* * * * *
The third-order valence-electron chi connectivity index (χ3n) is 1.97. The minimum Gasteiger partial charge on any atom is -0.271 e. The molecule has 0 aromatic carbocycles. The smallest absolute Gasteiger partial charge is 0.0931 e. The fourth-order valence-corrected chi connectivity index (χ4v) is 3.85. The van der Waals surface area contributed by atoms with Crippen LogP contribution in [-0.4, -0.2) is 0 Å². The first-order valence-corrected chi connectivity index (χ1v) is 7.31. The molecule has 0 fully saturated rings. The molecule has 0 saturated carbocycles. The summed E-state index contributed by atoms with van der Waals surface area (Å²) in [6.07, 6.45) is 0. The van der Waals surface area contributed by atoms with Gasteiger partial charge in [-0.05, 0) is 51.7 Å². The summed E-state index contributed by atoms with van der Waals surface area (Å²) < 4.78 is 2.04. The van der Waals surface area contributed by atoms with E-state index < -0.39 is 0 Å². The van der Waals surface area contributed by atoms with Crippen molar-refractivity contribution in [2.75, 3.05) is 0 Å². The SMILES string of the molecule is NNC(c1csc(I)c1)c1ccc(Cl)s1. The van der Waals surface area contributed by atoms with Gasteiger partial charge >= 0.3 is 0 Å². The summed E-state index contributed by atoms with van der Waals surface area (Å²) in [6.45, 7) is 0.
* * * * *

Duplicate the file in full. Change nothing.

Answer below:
The third-order valence-electron chi connectivity index (χ3n) is 1.97. The minimum Gasteiger partial charge on any atom is -0.271 e. The molecule has 0 aromatic carbocycles. The smallest absolute Gasteiger partial charge is 0.0931 e. The fourth-order valence-corrected chi connectivity index (χ4v) is 3.85. The van der Waals surface area contributed by atoms with Crippen LogP contribution in [-0.4, -0.2) is 0 Å². The first-order valence-corrected chi connectivity index (χ1v) is 7.31. The molecule has 0 fully saturated rings. The molecule has 0 saturated carbocycles. The summed E-state index contributed by atoms with van der Waals surface area (Å²) in [6.07, 6.45) is 0. The van der Waals surface area contributed by atoms with Gasteiger partial charge in [-0.05, 0) is 51.7 Å². The summed E-state index contributed by atoms with van der Waals surface area (Å²) < 4.78 is 2.04. The van der Waals surface area contributed by atoms with E-state index < -0.39 is 0 Å². The van der Waals surface area contributed by atoms with Crippen molar-refractivity contribution in [2.75, 3.05) is 0 Å². The SMILES string of the molecule is NNC(c1csc(I)c1)c1ccc(Cl)s1. The van der Waals surface area contributed by atoms with Gasteiger partial charge >= 0.3 is 0 Å². The summed E-state index contributed by atoms with van der Waals surface area (Å²) in [6.45, 7) is 0.